Then the strap step followed. I began the strap by adding beads to a row several below the lip of the bag. Several rows of that with a pattern I use often, a wee flower in pewter colour glass beads with a silver centre held between an edge row of silver on both sides. I stitched 18 rows which seems a lot until you remember in Peyote each row is only half a step up.  Then I continued on only 6 beads on one side of that back tab and worked back and forth until I had a strap that would slip neatly over my head.  When I reached that length, I connected the 6 bead strap back to the back tab.
Blue n Silver Peyote Amulet Bag Frontside

Blue n Silver Peyote Amulet Bag Frontside

Blue n Silver Amulet Bag

Blue n Silver Amulet Bag

The Blue n Silver Peyote Amulet Bag is from the other graph offered in the Niki Tasha Apprenticeship. It, too, does not quite resemble the graph. Again, I have exercised my artistic licence and ‘smooshed’ the finished tube to find what I liked. In this case I chose not to repeat the pattern on the backside: it cuts down on having to concentrate on the pattern on both sides. I love things asymmetrical so I  chose to have the pattern wrap around one side. A few rows of beads added to only 1 side of the tube and ‘zipping’ up the bottom and there you have it: an amulet bag.

The strap starts at one side by weaving 6 beads to the tube. With those 6 beads I used a Flat Herringbone technique: it’s a technique I love and offers an opportunity to experiment. When I reached the magic ‘slip over the head’ length, I attached it to the other side of the amulet bag by weaving the beads of the strap with the beads on the side of the amulet bag.
When you don’t know what to add when cooking, it needs a ‘soupçon’ of something but you don’t know what you add either some cheese or some sugar. In design work you add a snippet of black. If I had used yet another silver or pewter, the pattern would have a very washed out look.
I have no ‘lid’ for this bag. I couldn’t decide what to do with it, so I left it open to the skies. Maybe some good luck will fall into it.
Blue n Silver Peyote Amulet Bag Side

Blue n Silver Peyote Amulet Bag Side

No you aren’t seeing things: I’ve smooshed the tube to better show that this is really one of the patterns from Niki Tasha’s Apprenticeship.

There it is. I have posted my pictures for Niki Tasha’s Apprenticeship.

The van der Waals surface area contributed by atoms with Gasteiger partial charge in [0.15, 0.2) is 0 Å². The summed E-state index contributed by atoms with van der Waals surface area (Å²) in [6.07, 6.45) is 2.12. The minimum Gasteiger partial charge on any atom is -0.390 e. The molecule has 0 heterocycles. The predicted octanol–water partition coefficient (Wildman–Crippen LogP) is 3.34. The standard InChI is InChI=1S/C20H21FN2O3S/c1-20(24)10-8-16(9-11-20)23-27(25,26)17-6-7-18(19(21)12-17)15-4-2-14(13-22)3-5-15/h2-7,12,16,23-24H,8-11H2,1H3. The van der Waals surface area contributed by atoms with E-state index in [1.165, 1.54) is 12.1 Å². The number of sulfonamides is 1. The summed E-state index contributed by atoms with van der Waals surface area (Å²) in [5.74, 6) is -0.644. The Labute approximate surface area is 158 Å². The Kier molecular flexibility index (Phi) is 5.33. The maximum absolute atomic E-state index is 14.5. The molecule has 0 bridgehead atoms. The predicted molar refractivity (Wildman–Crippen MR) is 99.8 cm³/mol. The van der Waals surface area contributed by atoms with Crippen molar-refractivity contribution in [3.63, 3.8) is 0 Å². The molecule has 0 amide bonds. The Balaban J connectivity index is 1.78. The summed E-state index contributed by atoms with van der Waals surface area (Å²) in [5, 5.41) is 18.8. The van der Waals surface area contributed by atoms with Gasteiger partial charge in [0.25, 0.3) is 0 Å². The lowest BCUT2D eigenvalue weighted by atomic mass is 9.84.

Has anybody got questions for me? Something I didn’t explain well enough? Comments of all sorts, except the spamming sort, are welcomed; nay, looked for. I can only get better and that happens a whole lot faster when there are other ‘slaps’ (figuratively speaking).


Notes to Self: A New Direction

Well, I did vent some hot air in my last Notes to Self: Bead Journal Project. I felt better after doing it, so the venting did some good. I still don’t apologize for the bombardment. If anything, I am grateful for the individuals who challenged the worthiness of my September bracelet submission.

The Spanish Bracelet that WON

The Winning Bracelet

The bracelet that didn't pass

The losing bracelet


It made my brain work ~~ always a painful process. Well, for me it is.

I have over 40 years of experience in the needlework arena. I don’t sew, and it takes me months to get around to replacing buttons that have disappeared into the recesses of coat pockets. But I do use needle and some form of ‘thread’ and I embellish, using many different techniques.

An embellishment in its own right, glass bead artisan jewellery when well done invites compliments and conversation. And it takes humble things, like wire, and makes something beautiful using many different techniques.

It is the marriage of embroidery techniques and my version of glass bead artisan jewellery techniques. What is born of this union is the Tips and Techniques thread I started some little while ago and have been ignoring shamelessly. It has been given a new lease on life.

So. I’ve decided to thank the naysayers for shedding light upon my path. They gave me lemons and I’ve given you lemon meringue pie.  MMMMM~Good.

Yours in beads ~~Helene